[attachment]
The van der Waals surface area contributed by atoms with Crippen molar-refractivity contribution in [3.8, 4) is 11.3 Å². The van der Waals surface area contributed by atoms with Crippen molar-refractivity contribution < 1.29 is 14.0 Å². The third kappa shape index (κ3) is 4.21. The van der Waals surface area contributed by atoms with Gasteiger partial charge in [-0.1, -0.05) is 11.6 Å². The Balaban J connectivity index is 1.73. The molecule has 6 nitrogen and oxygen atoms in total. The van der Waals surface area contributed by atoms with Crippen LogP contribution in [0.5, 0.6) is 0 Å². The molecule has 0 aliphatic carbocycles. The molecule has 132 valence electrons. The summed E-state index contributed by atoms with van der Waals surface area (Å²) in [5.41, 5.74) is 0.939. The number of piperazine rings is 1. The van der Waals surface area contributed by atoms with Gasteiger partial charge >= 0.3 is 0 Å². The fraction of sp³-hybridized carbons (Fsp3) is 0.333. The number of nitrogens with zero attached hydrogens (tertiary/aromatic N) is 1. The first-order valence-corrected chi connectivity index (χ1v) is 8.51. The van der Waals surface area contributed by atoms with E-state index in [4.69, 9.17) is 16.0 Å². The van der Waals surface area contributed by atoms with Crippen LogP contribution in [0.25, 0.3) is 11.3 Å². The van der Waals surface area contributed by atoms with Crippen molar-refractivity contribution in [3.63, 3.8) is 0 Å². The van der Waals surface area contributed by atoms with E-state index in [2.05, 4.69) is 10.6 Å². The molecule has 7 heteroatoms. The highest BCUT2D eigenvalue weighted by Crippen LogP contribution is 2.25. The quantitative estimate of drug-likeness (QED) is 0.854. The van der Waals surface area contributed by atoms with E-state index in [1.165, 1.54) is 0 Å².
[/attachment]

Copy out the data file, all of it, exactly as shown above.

The van der Waals surface area contributed by atoms with Crippen molar-refractivity contribution in [3.8, 4) is 11.3 Å². The van der Waals surface area contributed by atoms with Crippen molar-refractivity contribution < 1.29 is 14.0 Å². The third kappa shape index (κ3) is 4.21. The van der Waals surface area contributed by atoms with Gasteiger partial charge in [-0.1, -0.05) is 11.6 Å². The Balaban J connectivity index is 1.73. The molecule has 6 nitrogen and oxygen atoms in total. The van der Waals surface area contributed by atoms with Crippen LogP contribution in [0.5, 0.6) is 0 Å². The molecule has 0 aliphatic carbocycles. The molecule has 132 valence electrons. The summed E-state index contributed by atoms with van der Waals surface area (Å²) in [5.41, 5.74) is 0.939. The number of piperazine rings is 1. The van der Waals surface area contributed by atoms with Gasteiger partial charge >= 0.3 is 0 Å². The fraction of sp³-hybridized carbons (Fsp3) is 0.333. The number of nitrogens with zero attached hydrogens (tertiary/aromatic N) is 1. The first-order valence-corrected chi connectivity index (χ1v) is 8.51. The van der Waals surface area contributed by atoms with E-state index in [4.69, 9.17) is 16.0 Å². The van der Waals surface area contributed by atoms with Crippen LogP contribution in [0.25, 0.3) is 11.3 Å². The van der Waals surface area contributed by atoms with Crippen molar-refractivity contribution in [3.63, 3.8) is 0 Å². The van der Waals surface area contributed by atoms with E-state index in [2.05, 4.69) is 10.6 Å². The molecule has 7 heteroatoms. The highest BCUT2D eigenvalue weighted by Crippen LogP contribution is 2.25. The quantitative estimate of drug-likeness (QED) is 0.854. The van der Waals surface area contributed by atoms with E-state index in [1.165, 1.54) is 0 Å².